Home » First comprehensive sequence analysis of childhood cancer provides new clues to brain tumor development
Medulloblastoma is the first pediatric cancer that has been sequenced
December 14, 2010 – Baylor College of Medicine
A genome-wide sequence analysis of medulloblastoma, the most common malignant brain tumor in children, revealed unexpected insights into the development of this cancer, including identification of frequent mutations in a family of genes not previously implicated in the disease, according to Baylor College of Medicine pediatric oncologist Dr. Donald Parsons and other researchers in a report that appears online in Science Express.
Their results show that medulloblastomas contain far fewer mutations than typical adult cancers, but that core genetic pathways regulating development of the brain and nervous system are predominantly targeted. These mutations are found most frequently in genes controlling histone methylation, a key process in gene regulation, providing a potential new avenue for research and disease management in medulloblastoma patients.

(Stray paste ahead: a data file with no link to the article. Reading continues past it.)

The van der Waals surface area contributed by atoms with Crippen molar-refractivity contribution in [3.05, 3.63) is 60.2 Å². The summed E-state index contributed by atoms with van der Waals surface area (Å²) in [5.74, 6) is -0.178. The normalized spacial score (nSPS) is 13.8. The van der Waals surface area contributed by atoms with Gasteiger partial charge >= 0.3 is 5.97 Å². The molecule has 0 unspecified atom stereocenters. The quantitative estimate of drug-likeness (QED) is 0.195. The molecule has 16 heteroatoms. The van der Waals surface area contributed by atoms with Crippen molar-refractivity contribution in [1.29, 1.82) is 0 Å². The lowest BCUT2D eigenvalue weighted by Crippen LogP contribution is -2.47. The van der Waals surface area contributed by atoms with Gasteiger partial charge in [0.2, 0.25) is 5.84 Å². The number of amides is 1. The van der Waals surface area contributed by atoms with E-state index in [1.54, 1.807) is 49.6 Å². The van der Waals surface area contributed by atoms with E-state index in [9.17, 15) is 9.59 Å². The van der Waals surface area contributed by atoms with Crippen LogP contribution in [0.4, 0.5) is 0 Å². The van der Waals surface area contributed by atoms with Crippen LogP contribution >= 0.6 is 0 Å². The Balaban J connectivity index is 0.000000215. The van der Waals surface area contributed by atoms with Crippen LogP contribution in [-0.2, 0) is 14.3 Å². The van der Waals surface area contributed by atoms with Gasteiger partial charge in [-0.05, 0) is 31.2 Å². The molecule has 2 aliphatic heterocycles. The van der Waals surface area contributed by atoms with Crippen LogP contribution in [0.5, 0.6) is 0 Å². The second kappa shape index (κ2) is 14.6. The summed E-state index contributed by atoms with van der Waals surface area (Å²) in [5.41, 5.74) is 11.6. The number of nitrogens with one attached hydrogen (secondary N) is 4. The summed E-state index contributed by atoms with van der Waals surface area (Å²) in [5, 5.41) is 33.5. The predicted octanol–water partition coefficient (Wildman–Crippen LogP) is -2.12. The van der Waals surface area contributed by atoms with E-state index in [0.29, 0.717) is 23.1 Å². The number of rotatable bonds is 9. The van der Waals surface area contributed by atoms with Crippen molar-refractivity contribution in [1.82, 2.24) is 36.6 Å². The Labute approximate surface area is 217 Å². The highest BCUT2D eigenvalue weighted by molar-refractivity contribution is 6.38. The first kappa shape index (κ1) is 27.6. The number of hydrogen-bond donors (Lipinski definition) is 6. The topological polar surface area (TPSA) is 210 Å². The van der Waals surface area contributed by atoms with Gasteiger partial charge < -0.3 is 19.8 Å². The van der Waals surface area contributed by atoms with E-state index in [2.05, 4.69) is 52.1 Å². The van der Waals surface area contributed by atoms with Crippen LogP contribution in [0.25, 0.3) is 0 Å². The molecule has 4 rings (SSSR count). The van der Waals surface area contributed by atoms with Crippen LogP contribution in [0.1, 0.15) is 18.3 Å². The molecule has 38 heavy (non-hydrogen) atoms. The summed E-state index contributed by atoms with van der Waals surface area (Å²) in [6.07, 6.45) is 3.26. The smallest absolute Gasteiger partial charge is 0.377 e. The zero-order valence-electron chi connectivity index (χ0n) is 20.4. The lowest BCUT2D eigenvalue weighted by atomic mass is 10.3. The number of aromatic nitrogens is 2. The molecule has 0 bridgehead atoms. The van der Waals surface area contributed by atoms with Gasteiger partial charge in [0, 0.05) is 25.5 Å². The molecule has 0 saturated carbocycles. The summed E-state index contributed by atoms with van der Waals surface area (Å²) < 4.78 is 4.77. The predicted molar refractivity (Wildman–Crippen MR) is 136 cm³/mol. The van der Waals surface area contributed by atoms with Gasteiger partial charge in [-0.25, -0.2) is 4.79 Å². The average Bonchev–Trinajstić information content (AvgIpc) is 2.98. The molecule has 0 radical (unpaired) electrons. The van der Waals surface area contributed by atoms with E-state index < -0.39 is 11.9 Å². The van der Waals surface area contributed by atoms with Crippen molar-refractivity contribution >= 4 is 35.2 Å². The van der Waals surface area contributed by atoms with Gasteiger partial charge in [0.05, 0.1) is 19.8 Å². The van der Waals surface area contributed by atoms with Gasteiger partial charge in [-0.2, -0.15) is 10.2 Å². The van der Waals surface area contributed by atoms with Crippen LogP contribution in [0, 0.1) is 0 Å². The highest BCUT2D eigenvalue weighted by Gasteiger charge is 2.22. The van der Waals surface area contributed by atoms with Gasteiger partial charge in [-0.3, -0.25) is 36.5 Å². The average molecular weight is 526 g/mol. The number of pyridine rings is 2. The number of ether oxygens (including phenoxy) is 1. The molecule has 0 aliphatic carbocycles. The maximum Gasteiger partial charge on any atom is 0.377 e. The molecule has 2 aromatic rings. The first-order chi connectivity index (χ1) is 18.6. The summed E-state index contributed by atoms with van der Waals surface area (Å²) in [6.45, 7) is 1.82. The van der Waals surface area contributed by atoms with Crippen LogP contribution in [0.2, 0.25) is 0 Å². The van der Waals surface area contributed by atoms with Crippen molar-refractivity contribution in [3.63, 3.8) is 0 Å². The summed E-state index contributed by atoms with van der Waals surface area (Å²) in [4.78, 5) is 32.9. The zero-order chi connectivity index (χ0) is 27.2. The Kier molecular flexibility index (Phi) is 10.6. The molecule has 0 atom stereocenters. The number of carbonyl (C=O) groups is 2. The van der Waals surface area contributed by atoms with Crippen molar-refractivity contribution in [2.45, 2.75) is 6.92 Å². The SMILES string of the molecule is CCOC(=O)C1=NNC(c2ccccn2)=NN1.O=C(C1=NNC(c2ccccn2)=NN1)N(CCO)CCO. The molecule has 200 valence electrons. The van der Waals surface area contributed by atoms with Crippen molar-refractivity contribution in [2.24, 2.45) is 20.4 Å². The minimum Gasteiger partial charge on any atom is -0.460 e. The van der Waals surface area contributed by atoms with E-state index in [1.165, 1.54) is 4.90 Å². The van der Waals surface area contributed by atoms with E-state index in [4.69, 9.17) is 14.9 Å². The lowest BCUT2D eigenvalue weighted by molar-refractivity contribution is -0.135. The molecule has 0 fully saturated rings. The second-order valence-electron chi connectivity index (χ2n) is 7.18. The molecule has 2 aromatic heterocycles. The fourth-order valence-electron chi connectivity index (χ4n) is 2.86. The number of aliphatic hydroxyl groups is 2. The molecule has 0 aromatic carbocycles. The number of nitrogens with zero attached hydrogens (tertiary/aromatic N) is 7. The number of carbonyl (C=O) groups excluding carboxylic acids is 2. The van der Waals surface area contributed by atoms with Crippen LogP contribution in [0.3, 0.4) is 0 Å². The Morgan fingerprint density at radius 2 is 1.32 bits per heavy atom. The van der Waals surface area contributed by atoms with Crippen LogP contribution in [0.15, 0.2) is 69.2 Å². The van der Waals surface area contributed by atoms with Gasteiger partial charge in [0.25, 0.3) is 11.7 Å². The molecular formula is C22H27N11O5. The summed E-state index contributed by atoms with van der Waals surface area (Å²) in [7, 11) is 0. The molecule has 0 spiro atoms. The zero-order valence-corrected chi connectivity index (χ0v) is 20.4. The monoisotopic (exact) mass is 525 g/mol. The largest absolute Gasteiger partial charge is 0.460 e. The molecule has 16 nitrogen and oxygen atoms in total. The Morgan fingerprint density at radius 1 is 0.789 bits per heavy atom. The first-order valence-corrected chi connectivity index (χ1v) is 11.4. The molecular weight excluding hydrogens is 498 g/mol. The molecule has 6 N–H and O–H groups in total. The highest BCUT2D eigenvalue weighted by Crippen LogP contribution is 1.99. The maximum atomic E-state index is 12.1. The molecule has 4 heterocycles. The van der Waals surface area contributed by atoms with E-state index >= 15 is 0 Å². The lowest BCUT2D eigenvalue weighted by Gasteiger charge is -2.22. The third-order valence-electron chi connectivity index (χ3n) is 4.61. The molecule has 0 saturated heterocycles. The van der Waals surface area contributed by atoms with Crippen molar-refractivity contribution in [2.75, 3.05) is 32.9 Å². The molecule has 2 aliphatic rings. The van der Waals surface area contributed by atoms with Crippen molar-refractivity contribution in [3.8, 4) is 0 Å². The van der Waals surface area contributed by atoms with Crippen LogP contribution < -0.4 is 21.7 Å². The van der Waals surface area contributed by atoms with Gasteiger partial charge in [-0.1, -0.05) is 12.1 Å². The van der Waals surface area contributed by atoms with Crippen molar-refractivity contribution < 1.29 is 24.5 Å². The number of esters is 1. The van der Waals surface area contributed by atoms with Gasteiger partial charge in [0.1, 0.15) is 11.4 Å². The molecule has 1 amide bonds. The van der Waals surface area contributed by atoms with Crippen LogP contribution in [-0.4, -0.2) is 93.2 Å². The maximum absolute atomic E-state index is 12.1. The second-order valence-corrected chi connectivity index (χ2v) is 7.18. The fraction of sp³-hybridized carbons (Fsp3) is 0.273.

Medulloblastoma is the first pediatric cancer that has been sequenced, said Parsons, an assistant professor of pediatrics – hematology/oncology at BCM and a faculty member at the Texas Children’s Cancer Center.
Parsons pursued this research in collaboration with investigators at Johns Hopkins Kimmel Cancer Center in Baltimore.
To speak to a Johns Hopkins researcher, contact Vanessa Wasta, associate director, media relations and web projects, Johns Hopkins Kimmel Cancer Center, Johns Hopkins Medical Center, office phone, 410-614-2916; mobile, 410-736-1397 or e-mail, firstname.lastname@example.org.
Dr. Parsons is available for interviews. To talk to him, contact Dana Benson at 713-798-4710 or email@example.com.